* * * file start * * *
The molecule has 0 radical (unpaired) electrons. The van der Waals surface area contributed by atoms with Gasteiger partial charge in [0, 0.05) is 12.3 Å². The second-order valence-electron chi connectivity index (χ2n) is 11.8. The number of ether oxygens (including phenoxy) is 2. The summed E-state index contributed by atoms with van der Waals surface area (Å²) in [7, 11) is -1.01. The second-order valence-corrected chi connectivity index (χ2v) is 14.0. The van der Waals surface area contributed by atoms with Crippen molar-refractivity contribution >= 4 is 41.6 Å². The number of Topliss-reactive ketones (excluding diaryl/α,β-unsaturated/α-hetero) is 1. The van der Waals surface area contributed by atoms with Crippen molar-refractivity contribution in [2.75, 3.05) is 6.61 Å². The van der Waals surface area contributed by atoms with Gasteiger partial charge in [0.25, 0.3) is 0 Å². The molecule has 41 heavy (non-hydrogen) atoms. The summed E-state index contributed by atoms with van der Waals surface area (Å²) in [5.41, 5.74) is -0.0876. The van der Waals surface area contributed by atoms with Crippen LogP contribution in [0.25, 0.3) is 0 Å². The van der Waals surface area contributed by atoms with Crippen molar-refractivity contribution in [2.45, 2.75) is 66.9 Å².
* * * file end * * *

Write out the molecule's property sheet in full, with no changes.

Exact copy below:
The molecule has 0 radical (unpaired) electrons. The van der Waals surface area contributed by atoms with Gasteiger partial charge in [0, 0.05) is 12.3 Å². The second-order valence-electron chi connectivity index (χ2n) is 11.8. The number of ether oxygens (including phenoxy) is 2. The summed E-state index contributed by atoms with van der Waals surface area (Å²) in [7, 11) is -1.01. The second-order valence-corrected chi connectivity index (χ2v) is 14.0. The van der Waals surface area contributed by atoms with Crippen molar-refractivity contribution >= 4 is 41.6 Å². The number of Topliss-reactive ketones (excluding diaryl/α,β-unsaturated/α-hetero) is 1. The van der Waals surface area contributed by atoms with Crippen molar-refractivity contribution in [2.75, 3.05) is 6.61 Å². The van der Waals surface area contributed by atoms with Gasteiger partial charge in [0.25, 0.3) is 0 Å². The molecule has 41 heavy (non-hydrogen) atoms. The summed E-state index contributed by atoms with van der Waals surface area (Å²) in [5.41, 5.74) is -0.0876. The van der Waals surface area contributed by atoms with Crippen LogP contribution in [0.25, 0.3) is 0 Å². The van der Waals surface area contributed by atoms with Crippen molar-refractivity contribution in [2.45, 2.75) is 66.9 Å².